As much as I want to find out one personality type that fits me the most, even if it's only a little bit better than another one, my opinion on where I fit unfortunately tends to sway quite a bit depending on who's offering the description. Although the test I took three times would yield the narrow margin toward INTJ over INTP, I'm finding from people's own descriptions that the INTJ's tend to be more action-oriented, dedicated to seeing their plans implemented, whereas the INTP's seem to be more concerned with the formulation of the plans only. In that case, I'd lean towards the INTP side of the spectrum. On the other hand, I'm hearing things that suggest that INTJ's are more concerned with organization and order than INTP's, and that would sway me a little in the opposite direction. Maybe I should just content myself with being labeled an INTx, with potential circumstantial F preferences...

The bottom line is, regardless of how I decide to label myself, it's exciting finding a discussion board with other people who, in general, think in patterns that are not entirely alien to my own.

Another thing that crossed my mind while trying to pigeonhole my personality, is just how much a disorder defines a person's identity. How much is a disorder an obstacle that blocks a person from realizing their true, latent identity, and how much is that disorder a fundamental part of that person's identity? Is the disordered me the real me, or is there a realer me hiding inside somewhere, afraid to come out? After all, what would I be like if I didn't have this anxiety disorder? If I never had it? How much different would I be? What kind of person would I be? Would I be essentially the same person, minus the anxiety, or would the lack of that obstacle have allowed certain inhibited aspects of my personality to shine through? Is it possible that I could have even been an extravert, or at the least, outgoing? Does that capability exist within me? Is it merely locked away, or is it just not there to begin with?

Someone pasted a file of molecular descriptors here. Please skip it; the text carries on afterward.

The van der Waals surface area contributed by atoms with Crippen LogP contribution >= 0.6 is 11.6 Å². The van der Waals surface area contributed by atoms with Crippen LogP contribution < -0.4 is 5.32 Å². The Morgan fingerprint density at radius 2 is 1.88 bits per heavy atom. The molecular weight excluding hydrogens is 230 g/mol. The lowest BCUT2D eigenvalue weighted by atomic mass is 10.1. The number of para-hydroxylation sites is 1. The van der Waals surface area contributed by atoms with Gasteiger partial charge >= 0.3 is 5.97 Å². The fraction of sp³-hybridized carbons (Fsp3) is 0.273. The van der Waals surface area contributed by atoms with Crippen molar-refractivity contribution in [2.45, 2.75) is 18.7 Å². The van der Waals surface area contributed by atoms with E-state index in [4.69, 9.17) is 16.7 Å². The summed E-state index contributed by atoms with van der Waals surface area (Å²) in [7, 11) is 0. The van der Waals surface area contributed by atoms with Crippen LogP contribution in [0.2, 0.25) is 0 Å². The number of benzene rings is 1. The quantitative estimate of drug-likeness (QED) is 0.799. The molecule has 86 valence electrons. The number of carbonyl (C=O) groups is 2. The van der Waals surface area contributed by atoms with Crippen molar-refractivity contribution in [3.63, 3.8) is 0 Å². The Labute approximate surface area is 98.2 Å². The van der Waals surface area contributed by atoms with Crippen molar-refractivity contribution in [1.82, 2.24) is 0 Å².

There's a specific reason why I question this. Looking at my brother, at times, is kind of like looking into a funhouse mirror. An upside-down funhouse mirror. A cracked, upside-down funhouse mirror. A cracked, upside-down funhouse mirror in one of those old abandoned funhouses that are almost definitely haunted. I've always considered myself a loner, and now he is whole-heartedly embracing the loner's manifesto. But the more he characterizes himself as a loner, the more I tend to question how much of a loner I really am. I mean, in practice, I consider myself to be more of a loner than he is, but in my heart, I don't think there's any question which one of us is truly a loner. The way I see it, my brother has social connections, but would rather get rid of them. In contrast, I have hardly any social connections, but I long to have more of them. The reason I avoid people is not because I don't want to be around people, but because this disorder I have makes it uncomfortable for me to be around people. Can I truly be a loner if being alone makes me feel alone?

I guess I probably shouldn't question it so much. Not all loners are alike, that's one of the fundamental tenets of lonerism. You'll never see us banding together. It's just that, I don't feel content being who I am. I don't want to be me. I wish I was someone else.

1 comment:

  1. I just remembered that OKCupid has one of these MBTI tests - with 70 questions - so I went and took it. I got INFP. With a much larger difference from the midpoint between T and F this time. Am I not quite so T after all? And for once, I tested for P and not J. Geez. I should just call myself an INxx...